The country's largest automobile company Tata Motors, which has been badly hit by the Supreme Court ban on selling high-end diesel vehicles in the NCR, is planning to down-size its diesel engines to skirt the issue.
"We are re-engineering our existing engines to bring them below 2-litres," Tata Motors senior vice president for programme planning and project management, at the passenger vehicle unit, Girish Wagh, told reporters here on sidelines of the launch of its much-awaited hatchback Tiago.
Though Wagh did not offer details on the cost and timing or a time-line, he said, "a completely new engine takes almost or more than a year to come, but since this is something more innovative ... this will be done much faster."
He, however said the plan is only for Tata Motors vehicles and not for its luxury brands Jaguar Land Rover.
Last December, the apex court had banned sale of 2000-cc and above engine diesel vehicles in Delhi and the NRC region till March 31 which was then extended to April 30 till the court hears all the petitions.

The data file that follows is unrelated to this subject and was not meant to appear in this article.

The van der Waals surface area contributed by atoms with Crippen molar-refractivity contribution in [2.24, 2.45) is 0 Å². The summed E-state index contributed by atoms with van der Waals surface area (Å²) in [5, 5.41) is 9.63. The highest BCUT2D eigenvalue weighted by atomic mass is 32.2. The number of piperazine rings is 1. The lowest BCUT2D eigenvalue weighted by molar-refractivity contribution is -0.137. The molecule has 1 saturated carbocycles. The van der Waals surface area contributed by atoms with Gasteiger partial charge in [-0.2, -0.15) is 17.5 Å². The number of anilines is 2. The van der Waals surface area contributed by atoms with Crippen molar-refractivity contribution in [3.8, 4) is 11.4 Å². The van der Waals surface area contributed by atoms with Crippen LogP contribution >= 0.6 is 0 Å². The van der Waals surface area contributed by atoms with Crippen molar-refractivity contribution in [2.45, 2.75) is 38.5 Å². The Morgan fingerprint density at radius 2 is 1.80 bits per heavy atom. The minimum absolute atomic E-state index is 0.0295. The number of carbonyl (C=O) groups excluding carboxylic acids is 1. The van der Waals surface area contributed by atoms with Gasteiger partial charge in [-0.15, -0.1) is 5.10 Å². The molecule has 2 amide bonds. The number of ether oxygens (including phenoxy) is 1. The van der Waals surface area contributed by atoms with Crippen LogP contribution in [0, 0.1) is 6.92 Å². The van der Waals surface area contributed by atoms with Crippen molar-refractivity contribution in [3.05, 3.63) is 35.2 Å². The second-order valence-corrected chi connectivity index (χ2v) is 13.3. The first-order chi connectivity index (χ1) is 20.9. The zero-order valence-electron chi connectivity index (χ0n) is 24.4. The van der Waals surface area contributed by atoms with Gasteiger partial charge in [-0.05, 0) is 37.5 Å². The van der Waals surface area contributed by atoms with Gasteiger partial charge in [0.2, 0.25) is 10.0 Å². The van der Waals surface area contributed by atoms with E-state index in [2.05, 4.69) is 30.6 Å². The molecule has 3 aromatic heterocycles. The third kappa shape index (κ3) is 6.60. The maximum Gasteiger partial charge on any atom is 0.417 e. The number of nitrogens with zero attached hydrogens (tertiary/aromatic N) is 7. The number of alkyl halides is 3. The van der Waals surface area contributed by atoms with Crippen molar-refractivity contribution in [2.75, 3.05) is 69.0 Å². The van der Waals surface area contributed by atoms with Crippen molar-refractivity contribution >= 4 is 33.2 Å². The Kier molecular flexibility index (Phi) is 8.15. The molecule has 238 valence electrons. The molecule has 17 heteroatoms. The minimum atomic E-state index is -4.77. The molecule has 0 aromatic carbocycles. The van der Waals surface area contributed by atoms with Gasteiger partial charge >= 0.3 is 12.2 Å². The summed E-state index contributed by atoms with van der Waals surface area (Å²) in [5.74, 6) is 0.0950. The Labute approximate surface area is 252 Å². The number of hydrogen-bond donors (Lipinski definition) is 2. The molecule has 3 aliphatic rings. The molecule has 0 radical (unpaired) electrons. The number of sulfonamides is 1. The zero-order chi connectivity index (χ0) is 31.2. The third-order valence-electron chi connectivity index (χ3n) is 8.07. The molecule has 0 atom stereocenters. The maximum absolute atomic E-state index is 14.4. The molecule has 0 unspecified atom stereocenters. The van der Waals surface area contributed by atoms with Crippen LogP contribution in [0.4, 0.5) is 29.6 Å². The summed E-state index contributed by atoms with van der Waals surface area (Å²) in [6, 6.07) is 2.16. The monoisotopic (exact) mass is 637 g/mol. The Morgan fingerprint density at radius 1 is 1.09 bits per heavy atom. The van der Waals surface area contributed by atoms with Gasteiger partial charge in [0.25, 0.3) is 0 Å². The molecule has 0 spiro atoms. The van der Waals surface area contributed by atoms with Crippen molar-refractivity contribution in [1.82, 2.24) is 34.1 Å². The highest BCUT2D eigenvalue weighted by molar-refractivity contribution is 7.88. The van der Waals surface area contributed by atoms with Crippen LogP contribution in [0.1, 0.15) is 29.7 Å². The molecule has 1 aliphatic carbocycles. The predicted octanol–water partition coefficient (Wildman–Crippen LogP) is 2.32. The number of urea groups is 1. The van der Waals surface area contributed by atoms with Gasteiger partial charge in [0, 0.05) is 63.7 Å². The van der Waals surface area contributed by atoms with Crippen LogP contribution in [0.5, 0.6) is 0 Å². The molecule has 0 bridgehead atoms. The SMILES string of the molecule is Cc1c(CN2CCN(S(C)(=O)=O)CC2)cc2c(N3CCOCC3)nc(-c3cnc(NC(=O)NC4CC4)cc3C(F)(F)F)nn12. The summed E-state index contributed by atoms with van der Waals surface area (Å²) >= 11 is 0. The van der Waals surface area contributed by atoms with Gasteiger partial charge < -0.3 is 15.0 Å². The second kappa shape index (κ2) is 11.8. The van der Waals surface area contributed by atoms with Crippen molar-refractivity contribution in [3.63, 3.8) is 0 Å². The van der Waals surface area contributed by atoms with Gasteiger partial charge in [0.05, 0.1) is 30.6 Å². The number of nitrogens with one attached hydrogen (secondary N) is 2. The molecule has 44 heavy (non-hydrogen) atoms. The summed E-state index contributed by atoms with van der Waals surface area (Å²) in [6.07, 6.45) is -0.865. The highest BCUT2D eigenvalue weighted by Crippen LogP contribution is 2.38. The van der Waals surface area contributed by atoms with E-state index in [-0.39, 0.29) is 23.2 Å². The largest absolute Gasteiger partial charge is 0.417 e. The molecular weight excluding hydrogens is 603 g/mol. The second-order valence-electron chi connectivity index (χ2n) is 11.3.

Almost all the models from Tata Motor's British arm JLR had been impacted by the ban, apart from Safari Strom and Arai from the Tata Motors domestic stable.
The ban had diesel-only player Mahindra even entering the petrol segment and lowering its engine capacity and planning to downsize even its top-end models like Scorpio and Bolero.
In January the company had launched a 1.99 litre diesel engine.
The ban has hurt other like Mercedes-Benz, Toyota and to some models of BMW.
Though Tata Motors is the largest auto company in the country in terms of revenue, its space in the passenger vehicle segment is negligible and its sales just grew a paltry 2 per cent in 2015-16, compared to 11 per cent growth that market leader Maruti notched up.
For nearly the past six years the company has been struggling in the market due to absence of products and supplier issues. Though it launched two new models last fiscal-the Zest and the Bolt and an AMT version of its wonder called the Nano, the company could not meet demand due to supplier issues and troubles at dealerships.